Information contained in this publication is intended for informational purposes only and does not constitute legal advice or opinion, nor is it a substitute for the professional judgment of an attorney.
On May 3, 2010, the Internal Revenue Service (IRS) issued Revenue Ruling 2010-13 (pdf) to help implement the new Federal income tax credit for eligible small employers who make “nonelective” contributions toward their employees’ health care premiums. The tax credit, codified in Section 45R of the Internal Revenue Code (IRC), was added as part of the Patient Protection and Affordable Care Act (PPACA), and is yet another tax mechanism designed to assist small employers in the difficult task of providing health coverage for their employees.
Section 45R is effective for taxable years beginning after December 31, 2009. Prior to 2014, the amount of the employer credit is based on a percentage of the lesser of: (1) the amount of “nonelective” contributions paid by the small employer, or (2) the amount of “nonelective” contributions the employer would have paid if an employee were enrolled in a plan with a premium equal to the average premium for the small group market in the state where the insurance is provided. Consequently, Revenue Ruling 2010-13 lists the average premiums for employee-only coverage and family coverage per state for 2010, as determined by the Secretary of Health and Human Services (HHS). Alaska ($6,204 employee-only; $13,723 family), New Jersey ($5,607 employee-only; $13,521 family); New Hampshire ($5,519 employee-only; $13,624) and Connecticut ($5,419 employee-only; $13,484 family) top the list for the most expensive health premiums. Idaho ($4,215 employee-only; $9,365 family) and Arkansas ($4,329 employee-only; $9,677 family) are the two states with the most affordable small-group premiums.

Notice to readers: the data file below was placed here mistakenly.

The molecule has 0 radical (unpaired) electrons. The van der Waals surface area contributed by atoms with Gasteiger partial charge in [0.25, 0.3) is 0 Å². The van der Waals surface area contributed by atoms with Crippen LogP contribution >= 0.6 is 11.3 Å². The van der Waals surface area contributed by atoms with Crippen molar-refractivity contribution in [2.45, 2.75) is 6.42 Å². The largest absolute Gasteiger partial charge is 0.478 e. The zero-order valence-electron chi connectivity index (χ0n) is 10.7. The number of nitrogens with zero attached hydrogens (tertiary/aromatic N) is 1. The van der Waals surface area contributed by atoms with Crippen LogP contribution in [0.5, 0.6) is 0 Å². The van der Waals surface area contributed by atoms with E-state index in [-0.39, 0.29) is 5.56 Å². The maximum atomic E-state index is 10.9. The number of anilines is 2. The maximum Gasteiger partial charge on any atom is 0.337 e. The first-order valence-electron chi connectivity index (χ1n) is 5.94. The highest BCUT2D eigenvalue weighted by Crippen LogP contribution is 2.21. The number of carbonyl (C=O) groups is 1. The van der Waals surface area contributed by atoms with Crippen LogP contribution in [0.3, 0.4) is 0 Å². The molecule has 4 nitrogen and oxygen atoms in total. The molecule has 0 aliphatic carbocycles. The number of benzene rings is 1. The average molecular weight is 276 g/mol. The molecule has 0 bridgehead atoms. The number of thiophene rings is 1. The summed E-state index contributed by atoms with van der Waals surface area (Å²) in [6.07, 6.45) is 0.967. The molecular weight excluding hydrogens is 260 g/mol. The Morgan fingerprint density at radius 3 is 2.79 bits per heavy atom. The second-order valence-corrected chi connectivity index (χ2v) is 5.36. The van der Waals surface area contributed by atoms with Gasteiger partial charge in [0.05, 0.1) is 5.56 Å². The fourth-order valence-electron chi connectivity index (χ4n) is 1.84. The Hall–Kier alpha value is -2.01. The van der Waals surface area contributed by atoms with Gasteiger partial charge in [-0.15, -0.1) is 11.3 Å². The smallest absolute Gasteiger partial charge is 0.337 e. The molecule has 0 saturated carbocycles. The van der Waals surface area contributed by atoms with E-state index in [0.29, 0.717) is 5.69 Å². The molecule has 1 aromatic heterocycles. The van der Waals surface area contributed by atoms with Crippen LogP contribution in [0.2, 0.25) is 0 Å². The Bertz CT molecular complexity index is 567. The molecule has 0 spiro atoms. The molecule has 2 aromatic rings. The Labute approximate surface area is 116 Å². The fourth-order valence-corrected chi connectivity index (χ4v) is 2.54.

The IRS guidance noted that HHS may also determine that separate average premiums apply in 2010 for areas within a state – referred to as “sub-state areas” – because these areas have meaningfully higher premium rates. However, the IRS stressed that “in no case will any such additional sub-state rates be lower than the applicable rate for each state that is set forth in th[e] Revenue Ruling.”
Photo credit: Andriy Solovyov
Steven J. Friedman authored this entry.